I looked at the clock and realized my whole day had been consumed by the neon yellow and black monster, it was dinnertime. Connor announced he was indeed hungry and I rushed us out to the grocery store. No human can sew AND feed their family in the same day! We came home with fixings for sandwiches and chips, not healthy but fast. Connor pointed to my covered dining room table and asked, "Hey, Mama, where can we EAT?" I chase him away from starting to clear my perfectly arranged chaos on the table and suggest we "picnic on the floor, for fun". He's on to me and begrudgingly agrees not to eat at the table. We eat our sandwiches as I giggle about how long it's taking to make the shirt and my darling son agrees. "You took a long time for sure, mama, you even forgot to give me lunch today" he says as he finishes his second sandwich.

"ACK! You're right, we didn't eat did we? I'm so sorry baby!" I am filled with guilt. "Why didn't you say something?"

"I wanted to help you finish the shirt” Oh, there we go, mother guilt of undeterminable proportions. It goes without saying; Connor got a lot of cookies and treaties that night.

David came home from work and spied the half shirt hanging. "Is it done?" He asks actually gleeful. "Almost" I proudly announce. He dashes in, grabs it off the hanger and puts it on to model. He comes into the living room standing slightly crooked and says, as he pulls half the shirt down, "Um, is it supposed to be like this? This side so much longer?"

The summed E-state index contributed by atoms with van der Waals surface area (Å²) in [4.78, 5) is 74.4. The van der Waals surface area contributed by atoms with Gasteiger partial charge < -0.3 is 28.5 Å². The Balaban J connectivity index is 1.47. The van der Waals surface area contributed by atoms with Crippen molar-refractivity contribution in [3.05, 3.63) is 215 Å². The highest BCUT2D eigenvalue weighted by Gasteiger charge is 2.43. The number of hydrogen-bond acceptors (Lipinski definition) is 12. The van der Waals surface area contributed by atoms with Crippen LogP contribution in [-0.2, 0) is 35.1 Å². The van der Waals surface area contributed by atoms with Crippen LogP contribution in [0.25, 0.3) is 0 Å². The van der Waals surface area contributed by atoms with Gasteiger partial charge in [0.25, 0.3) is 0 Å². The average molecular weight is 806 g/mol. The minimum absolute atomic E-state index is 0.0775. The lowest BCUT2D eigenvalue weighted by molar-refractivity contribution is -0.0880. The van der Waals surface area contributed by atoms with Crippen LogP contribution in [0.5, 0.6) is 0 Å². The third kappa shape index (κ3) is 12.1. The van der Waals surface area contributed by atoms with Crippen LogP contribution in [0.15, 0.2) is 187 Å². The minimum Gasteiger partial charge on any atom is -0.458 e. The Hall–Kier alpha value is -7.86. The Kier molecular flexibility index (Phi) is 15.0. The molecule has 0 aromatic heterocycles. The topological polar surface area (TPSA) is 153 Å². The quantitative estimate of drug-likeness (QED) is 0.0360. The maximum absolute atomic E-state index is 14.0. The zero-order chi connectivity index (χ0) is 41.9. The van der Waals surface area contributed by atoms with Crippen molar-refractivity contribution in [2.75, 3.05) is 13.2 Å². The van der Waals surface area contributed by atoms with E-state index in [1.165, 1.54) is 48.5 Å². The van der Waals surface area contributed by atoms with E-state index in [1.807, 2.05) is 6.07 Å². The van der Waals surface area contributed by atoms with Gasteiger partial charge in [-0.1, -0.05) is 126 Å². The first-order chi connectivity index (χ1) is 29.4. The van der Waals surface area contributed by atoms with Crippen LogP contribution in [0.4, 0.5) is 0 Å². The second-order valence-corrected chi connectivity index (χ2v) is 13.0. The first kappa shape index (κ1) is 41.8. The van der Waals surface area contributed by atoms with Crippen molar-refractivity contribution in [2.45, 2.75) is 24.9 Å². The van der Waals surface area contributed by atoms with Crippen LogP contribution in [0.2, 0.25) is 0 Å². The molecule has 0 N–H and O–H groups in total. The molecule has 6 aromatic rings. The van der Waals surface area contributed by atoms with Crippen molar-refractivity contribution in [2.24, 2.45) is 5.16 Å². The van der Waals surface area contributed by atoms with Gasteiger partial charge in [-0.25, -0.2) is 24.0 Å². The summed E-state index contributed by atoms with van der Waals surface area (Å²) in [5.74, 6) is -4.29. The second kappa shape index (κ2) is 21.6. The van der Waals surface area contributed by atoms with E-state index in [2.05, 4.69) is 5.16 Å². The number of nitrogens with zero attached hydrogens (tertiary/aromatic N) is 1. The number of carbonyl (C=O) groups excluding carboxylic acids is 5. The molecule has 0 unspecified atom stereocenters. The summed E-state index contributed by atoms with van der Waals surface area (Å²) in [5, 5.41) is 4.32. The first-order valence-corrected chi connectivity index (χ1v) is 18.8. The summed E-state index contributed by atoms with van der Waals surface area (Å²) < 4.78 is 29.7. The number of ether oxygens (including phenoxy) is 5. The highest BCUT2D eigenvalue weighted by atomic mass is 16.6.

"Oh, funny" I laugh. He tells me he quite likes it and I secretly think he's sort of proud of me. I am.

We get Connor to bed and I think I can face the shirt again. I grab scrap fabric and begin to try to figure out my "automatic" button hole making sewing machine. I try without the manual and realize I can't figure it out. I find the manual and begin to read. David reads over my shoulder and very helpfully points out the first 4 words of the chapter, “button holes are easy...”  103 failed button holes later. David and I join forces. We lean into and over the machine, trying different settings, pulling, pushing and turning knobs and dials. He dashes into the garage and emerges with a sinister looking screw driver, "here, try it with this". He's supplying his beloved "man tools"? I'm enjoying this.